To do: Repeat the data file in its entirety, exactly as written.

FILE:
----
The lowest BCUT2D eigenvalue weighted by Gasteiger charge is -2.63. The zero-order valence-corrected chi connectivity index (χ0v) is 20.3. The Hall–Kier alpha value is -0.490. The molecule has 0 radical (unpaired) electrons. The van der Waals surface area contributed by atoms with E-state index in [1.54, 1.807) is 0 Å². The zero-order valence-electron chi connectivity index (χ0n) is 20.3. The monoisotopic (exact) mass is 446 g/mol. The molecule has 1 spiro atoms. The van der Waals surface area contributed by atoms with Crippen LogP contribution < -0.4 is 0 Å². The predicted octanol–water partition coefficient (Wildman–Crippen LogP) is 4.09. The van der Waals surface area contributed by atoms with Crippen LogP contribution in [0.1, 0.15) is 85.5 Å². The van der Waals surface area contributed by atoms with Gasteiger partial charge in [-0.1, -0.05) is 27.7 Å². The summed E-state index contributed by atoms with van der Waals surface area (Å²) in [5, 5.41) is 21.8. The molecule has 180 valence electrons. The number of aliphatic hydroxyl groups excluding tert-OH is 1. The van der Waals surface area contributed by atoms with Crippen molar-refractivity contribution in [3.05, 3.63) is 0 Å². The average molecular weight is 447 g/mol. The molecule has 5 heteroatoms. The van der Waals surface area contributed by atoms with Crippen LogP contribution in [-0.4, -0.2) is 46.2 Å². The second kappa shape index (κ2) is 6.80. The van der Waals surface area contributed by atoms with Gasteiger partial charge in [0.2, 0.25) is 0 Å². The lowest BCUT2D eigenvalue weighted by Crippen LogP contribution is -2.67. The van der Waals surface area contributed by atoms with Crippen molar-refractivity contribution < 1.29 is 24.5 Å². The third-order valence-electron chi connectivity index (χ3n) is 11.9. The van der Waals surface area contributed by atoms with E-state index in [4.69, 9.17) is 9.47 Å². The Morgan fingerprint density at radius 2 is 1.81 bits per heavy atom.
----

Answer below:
The lowest BCUT2D eigenvalue weighted by Gasteiger charge is -2.63. The zero-order valence-corrected chi connectivity index (χ0v) is 20.3. The Hall–Kier alpha value is -0.490. The molecule has 0 radical (unpaired) electrons. The van der Waals surface area contributed by atoms with E-state index in [1.54, 1.807) is 0 Å². The zero-order valence-electron chi connectivity index (χ0n) is 20.3. The monoisotopic (exact) mass is 446 g/mol. The molecule has 1 spiro atoms. The van der Waals surface area contributed by atoms with Crippen LogP contribution < -0.4 is 0 Å². The predicted octanol–water partition coefficient (Wildman–Crippen LogP) is 4.09. The van der Waals surface area contributed by atoms with Crippen LogP contribution in [0.1, 0.15) is 85.5 Å². The van der Waals surface area contributed by atoms with Gasteiger partial charge in [-0.1, -0.05) is 27.7 Å². The summed E-state index contributed by atoms with van der Waals surface area (Å²) in [5, 5.41) is 21.8. The molecule has 180 valence electrons. The number of aliphatic hydroxyl groups excluding tert-OH is 1. The van der Waals surface area contributed by atoms with Crippen molar-refractivity contribution in [3.05, 3.63) is 0 Å². The average molecular weight is 447 g/mol. The molecule has 5 heteroatoms. The van der Waals surface area contributed by atoms with Crippen LogP contribution in [-0.4, -0.2) is 46.2 Å². The second kappa shape index (κ2) is 6.80. The van der Waals surface area contributed by atoms with Gasteiger partial charge in [0.2, 0.25) is 0 Å². The lowest BCUT2D eigenvalue weighted by Crippen LogP contribution is -2.67. The van der Waals surface area contributed by atoms with Crippen molar-refractivity contribution < 1.29 is 24.5 Å². The third-order valence-electron chi connectivity index (χ3n) is 11.9. The van der Waals surface area contributed by atoms with E-state index in [4.69, 9.17) is 9.47 Å². The Morgan fingerprint density at radius 2 is 1.81 bits per heavy atom.